Haptic Interaction with Elastic Volumetric Structures

Haptic Interaction with Elastic Volumetric Structures

Francisco J. R. Prados (Universidad de Granada, Spain), Alejandro León Salas (Universidad de Granada, Spain) and Juan Carlos Torres (Universidad de Granada, Spain)
DOI: 10.4018/jcicg.2012010105


Considerable efforts have been done to produce realistic results when simulating interaction with elastic materials. Many applications such as surgery planning, medical training, or virtual sculpting would benefit from a plausible simulation scenario. However, even though many works have proposed very satisfactory results, realistic simulation of deformable bodies is still an open issue. One of the challenges when designing a realistic elastic body simulation is the huge amount of data that needs to be processed. For the inner properties of the material are crucial when it comes to reproduce the elastic problem, the simulation naturally calls for volumetric information. In this paper the authors propose a technique to interactively deform 3D images, such as those acquired by a CT scanner. While producing a physically plausible haptic feedback, deformation and visualization algorithms produce an efficient and natural feeling. Using a free form deformation structure as a wrapper, it is possible to deform complex structures at high frame rates, independently of the size of the volume.
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Simulation of rigid body deformation has been profusely studied by the computer graphics community. Realistic deformation models have immediate and obvious applications in many areas, such as virtual reality, surgery simulation or virtual sculpting. Since 1984, when Sederberg and Parry presented the Free Form Deformation method (Serderberg & Parry, 1986), a vast collection of works have aimed to create efficient and realistic methods to create the illusion of elasticity or plasticity.

However, and similarly to any other physical simulation, realism and efficiency are confronted. On the one side, physically based simulations require many resources and computation time, which consequently limits the size of the model involved. On the other side, simplified or heuristic deformations are easier to compute, but obviously produce less robust results.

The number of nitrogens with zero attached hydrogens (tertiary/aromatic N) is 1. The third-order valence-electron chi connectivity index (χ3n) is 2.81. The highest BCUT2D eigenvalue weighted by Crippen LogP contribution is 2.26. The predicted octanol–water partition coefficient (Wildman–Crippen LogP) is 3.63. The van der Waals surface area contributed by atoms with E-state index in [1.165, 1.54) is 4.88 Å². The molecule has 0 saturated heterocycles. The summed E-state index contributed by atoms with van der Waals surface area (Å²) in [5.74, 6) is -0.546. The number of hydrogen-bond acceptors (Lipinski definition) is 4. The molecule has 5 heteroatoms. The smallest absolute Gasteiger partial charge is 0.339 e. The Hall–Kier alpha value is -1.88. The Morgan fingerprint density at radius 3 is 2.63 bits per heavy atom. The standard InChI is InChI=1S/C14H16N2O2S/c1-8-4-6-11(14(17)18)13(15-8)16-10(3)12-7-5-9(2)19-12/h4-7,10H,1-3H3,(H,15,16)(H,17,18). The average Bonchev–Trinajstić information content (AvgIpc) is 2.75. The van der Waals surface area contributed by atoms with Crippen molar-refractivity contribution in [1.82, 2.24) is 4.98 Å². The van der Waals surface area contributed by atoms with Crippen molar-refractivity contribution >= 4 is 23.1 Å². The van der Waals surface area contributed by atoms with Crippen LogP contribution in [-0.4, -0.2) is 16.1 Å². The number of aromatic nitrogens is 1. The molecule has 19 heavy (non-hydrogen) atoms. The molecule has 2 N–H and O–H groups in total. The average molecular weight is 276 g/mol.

The proposed method tries to find an equilibrium between these two approaches. A natural tactile experience is generated using physical principles, whereas simplifications are made in the deformation model – the huge number of elements required by volumetric models would be hard to handle otherwise.

First of all in this document a review of the most notable research produced in the area is presented. Afterwards the volumetric domain shall be introduced, for it will be of use when explaining the developed techniques. Next, the force generation algorithm and the visual feedback will be respectively described. Finally, the results will be shown in a series of images illustrating the effects produced with the here described techniques.


The main contribution of this work is a deformation technique which allows interactive deformation of volumetric images. User experience is furthermore enhanced with the addition of a realistic, physically plausible haptic feedback. Model deformation, collision detection and force calculation are computed independently at high frame rates, ensuring a soft, continuous and natural tactile sensation. Since a wrapping Free Form Deformation structure is used, the deformation rates are independent from the size of the volume being deformed.

Previous Works

A number of methods have been presented aiming to create both ad-hoc and general solutions to the elastic problem. In this section a selection of them will be referenced, providing an interesting overview of the state of the art on deformable models and haptic interaction.

Geometric Deformations

Complex models with a large number of nodes usually require some kind of simplification in the deformation algorithms to achieve interactive response times. This is the case of spring-mass based solutions, which have been widely used to calculate deformations on human tissues or elastic materials (Delingette, 1998). Despite of the simplifications done, works such as those of Choi et al. (2003) and McDonnell et al. (2001) have shown satisfactory results when they are combined with haptic interaction. Usually, spring-mass models require the addition of heuristic knowledge to acquire physical reality (Natsupakpong & Cenk, 2010).

The Chain-Mail Algorithm, developed by Frisken-Gibson (1999), makes use of a volumetric structure to compute both elastic deformations and haptic responses. The proposed structure is a 3D point matrix where every element admits a certain displacement within its original position. When the voxel reaches its maximum offset, the displacement is chained to the neighbors. The result is a linked volume which accepts geometrical deformations.

Dewaele and Cani (2004) presented a method that made possible the global plastic deformation of a volumetric structure. Displacements fields were computed directly on the grid, using two or more contact points.

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